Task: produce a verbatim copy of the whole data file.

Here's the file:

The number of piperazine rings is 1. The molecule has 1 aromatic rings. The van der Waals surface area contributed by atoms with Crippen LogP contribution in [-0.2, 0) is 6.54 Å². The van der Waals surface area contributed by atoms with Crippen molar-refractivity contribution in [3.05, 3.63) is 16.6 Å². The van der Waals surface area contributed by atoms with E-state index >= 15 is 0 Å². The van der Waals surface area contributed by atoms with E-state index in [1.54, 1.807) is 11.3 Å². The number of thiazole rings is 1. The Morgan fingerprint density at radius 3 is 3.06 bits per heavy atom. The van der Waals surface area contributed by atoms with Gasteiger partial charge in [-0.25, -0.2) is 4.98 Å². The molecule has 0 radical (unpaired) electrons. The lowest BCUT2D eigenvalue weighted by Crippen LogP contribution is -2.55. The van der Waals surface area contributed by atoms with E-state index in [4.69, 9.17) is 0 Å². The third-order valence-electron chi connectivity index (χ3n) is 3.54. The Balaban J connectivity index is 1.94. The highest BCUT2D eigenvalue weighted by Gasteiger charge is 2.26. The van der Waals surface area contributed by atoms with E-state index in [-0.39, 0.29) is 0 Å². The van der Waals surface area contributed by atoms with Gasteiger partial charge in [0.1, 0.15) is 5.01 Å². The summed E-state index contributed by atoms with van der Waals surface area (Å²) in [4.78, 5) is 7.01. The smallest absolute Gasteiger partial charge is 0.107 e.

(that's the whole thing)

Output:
The number of piperazine rings is 1. The molecule has 1 aromatic rings. The van der Waals surface area contributed by atoms with Crippen LogP contribution in [-0.2, 0) is 6.54 Å². The van der Waals surface area contributed by atoms with Crippen molar-refractivity contribution in [3.05, 3.63) is 16.6 Å². The van der Waals surface area contributed by atoms with E-state index >= 15 is 0 Å². The van der Waals surface area contributed by atoms with E-state index in [1.54, 1.807) is 11.3 Å². The number of thiazole rings is 1. The Morgan fingerprint density at radius 3 is 3.06 bits per heavy atom. The van der Waals surface area contributed by atoms with Gasteiger partial charge in [-0.25, -0.2) is 4.98 Å². The molecule has 0 radical (unpaired) electrons. The lowest BCUT2D eigenvalue weighted by Crippen LogP contribution is -2.55. The van der Waals surface area contributed by atoms with E-state index in [4.69, 9.17) is 0 Å². The third-order valence-electron chi connectivity index (χ3n) is 3.54. The Balaban J connectivity index is 1.94. The highest BCUT2D eigenvalue weighted by Gasteiger charge is 2.26. The van der Waals surface area contributed by atoms with E-state index in [-0.39, 0.29) is 0 Å². The van der Waals surface area contributed by atoms with Gasteiger partial charge in [0.1, 0.15) is 5.01 Å². The summed E-state index contributed by atoms with van der Waals surface area (Å²) in [4.78, 5) is 7.01. The smallest absolute Gasteiger partial charge is 0.107 e.